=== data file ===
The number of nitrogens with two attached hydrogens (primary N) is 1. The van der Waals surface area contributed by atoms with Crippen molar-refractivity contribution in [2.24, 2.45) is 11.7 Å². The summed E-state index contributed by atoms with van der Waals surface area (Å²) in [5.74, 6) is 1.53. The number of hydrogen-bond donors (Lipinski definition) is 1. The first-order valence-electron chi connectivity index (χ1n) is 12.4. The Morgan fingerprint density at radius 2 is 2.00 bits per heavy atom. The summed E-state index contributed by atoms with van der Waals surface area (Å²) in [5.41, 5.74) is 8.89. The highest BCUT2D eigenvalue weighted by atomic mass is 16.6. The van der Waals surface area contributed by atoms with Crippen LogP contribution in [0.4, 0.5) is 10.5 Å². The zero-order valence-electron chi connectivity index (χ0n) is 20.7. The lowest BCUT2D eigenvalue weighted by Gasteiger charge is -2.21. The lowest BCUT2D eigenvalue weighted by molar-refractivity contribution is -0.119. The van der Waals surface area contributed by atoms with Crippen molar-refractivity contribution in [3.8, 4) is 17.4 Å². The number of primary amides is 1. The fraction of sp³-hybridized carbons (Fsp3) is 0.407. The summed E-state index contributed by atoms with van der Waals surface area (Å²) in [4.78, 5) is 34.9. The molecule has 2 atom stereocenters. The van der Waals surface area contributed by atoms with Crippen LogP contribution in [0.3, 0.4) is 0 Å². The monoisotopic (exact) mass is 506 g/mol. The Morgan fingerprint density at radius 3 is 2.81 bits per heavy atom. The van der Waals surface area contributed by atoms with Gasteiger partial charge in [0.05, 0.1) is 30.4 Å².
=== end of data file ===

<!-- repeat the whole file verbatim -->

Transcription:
The number of nitrogens with two attached hydrogens (primary N) is 1. The van der Waals surface area contributed by atoms with Crippen molar-refractivity contribution in [2.24, 2.45) is 11.7 Å². The summed E-state index contributed by atoms with van der Waals surface area (Å²) in [5.74, 6) is 1.53. The number of hydrogen-bond donors (Lipinski definition) is 1. The first-order valence-electron chi connectivity index (χ1n) is 12.4. The Morgan fingerprint density at radius 2 is 2.00 bits per heavy atom. The summed E-state index contributed by atoms with van der Waals surface area (Å²) in [5.41, 5.74) is 8.89. The highest BCUT2D eigenvalue weighted by atomic mass is 16.6. The van der Waals surface area contributed by atoms with Crippen LogP contribution in [0.4, 0.5) is 10.5 Å². The zero-order valence-electron chi connectivity index (χ0n) is 20.7. The lowest BCUT2D eigenvalue weighted by Gasteiger charge is -2.21. The lowest BCUT2D eigenvalue weighted by molar-refractivity contribution is -0.119. The van der Waals surface area contributed by atoms with Crippen molar-refractivity contribution in [3.8, 4) is 17.4 Å². The number of primary amides is 1. The fraction of sp³-hybridized carbons (Fsp3) is 0.407. The summed E-state index contributed by atoms with van der Waals surface area (Å²) in [4.78, 5) is 34.9. The molecule has 2 atom stereocenters. The van der Waals surface area contributed by atoms with Crippen LogP contribution in [0.3, 0.4) is 0 Å². The monoisotopic (exact) mass is 506 g/mol. The Morgan fingerprint density at radius 3 is 2.81 bits per heavy atom. The van der Waals surface area contributed by atoms with Gasteiger partial charge in [0.05, 0.1) is 30.4 Å².